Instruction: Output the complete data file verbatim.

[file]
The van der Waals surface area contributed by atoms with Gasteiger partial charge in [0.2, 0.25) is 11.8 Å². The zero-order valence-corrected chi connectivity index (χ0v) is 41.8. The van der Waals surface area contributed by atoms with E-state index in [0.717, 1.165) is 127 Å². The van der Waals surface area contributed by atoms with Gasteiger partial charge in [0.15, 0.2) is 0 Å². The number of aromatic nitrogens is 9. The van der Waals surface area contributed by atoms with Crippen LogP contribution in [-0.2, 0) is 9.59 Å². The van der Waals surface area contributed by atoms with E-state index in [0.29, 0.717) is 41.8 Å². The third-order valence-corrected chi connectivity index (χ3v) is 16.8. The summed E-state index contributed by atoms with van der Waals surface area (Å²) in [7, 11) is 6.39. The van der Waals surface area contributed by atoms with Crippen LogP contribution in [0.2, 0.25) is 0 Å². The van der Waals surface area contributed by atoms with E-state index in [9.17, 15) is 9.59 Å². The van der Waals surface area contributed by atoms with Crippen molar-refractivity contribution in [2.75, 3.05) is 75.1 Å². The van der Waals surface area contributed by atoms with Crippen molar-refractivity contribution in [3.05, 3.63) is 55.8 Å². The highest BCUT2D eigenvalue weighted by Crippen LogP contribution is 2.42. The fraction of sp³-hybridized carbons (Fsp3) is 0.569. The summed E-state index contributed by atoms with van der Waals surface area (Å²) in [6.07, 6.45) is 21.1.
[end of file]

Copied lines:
The van der Waals surface area contributed by atoms with Gasteiger partial charge in [0.2, 0.25) is 11.8 Å². The zero-order valence-corrected chi connectivity index (χ0v) is 41.8. The van der Waals surface area contributed by atoms with E-state index in [0.717, 1.165) is 127 Å². The van der Waals surface area contributed by atoms with Gasteiger partial charge in [0.15, 0.2) is 0 Å². The number of aromatic nitrogens is 9. The van der Waals surface area contributed by atoms with Crippen LogP contribution in [-0.2, 0) is 9.59 Å². The van der Waals surface area contributed by atoms with E-state index in [0.29, 0.717) is 41.8 Å². The third-order valence-corrected chi connectivity index (χ3v) is 16.8. The summed E-state index contributed by atoms with van der Waals surface area (Å²) in [7, 11) is 6.39. The van der Waals surface area contributed by atoms with Crippen LogP contribution in [0.2, 0.25) is 0 Å². The van der Waals surface area contributed by atoms with E-state index in [9.17, 15) is 9.59 Å². The van der Waals surface area contributed by atoms with Crippen molar-refractivity contribution in [2.75, 3.05) is 75.1 Å². The van der Waals surface area contributed by atoms with Crippen molar-refractivity contribution in [3.05, 3.63) is 55.8 Å². The highest BCUT2D eigenvalue weighted by Crippen LogP contribution is 2.42. The fraction of sp³-hybridized carbons (Fsp3) is 0.569. The summed E-state index contributed by atoms with van der Waals surface area (Å²) in [6.07, 6.45) is 21.1.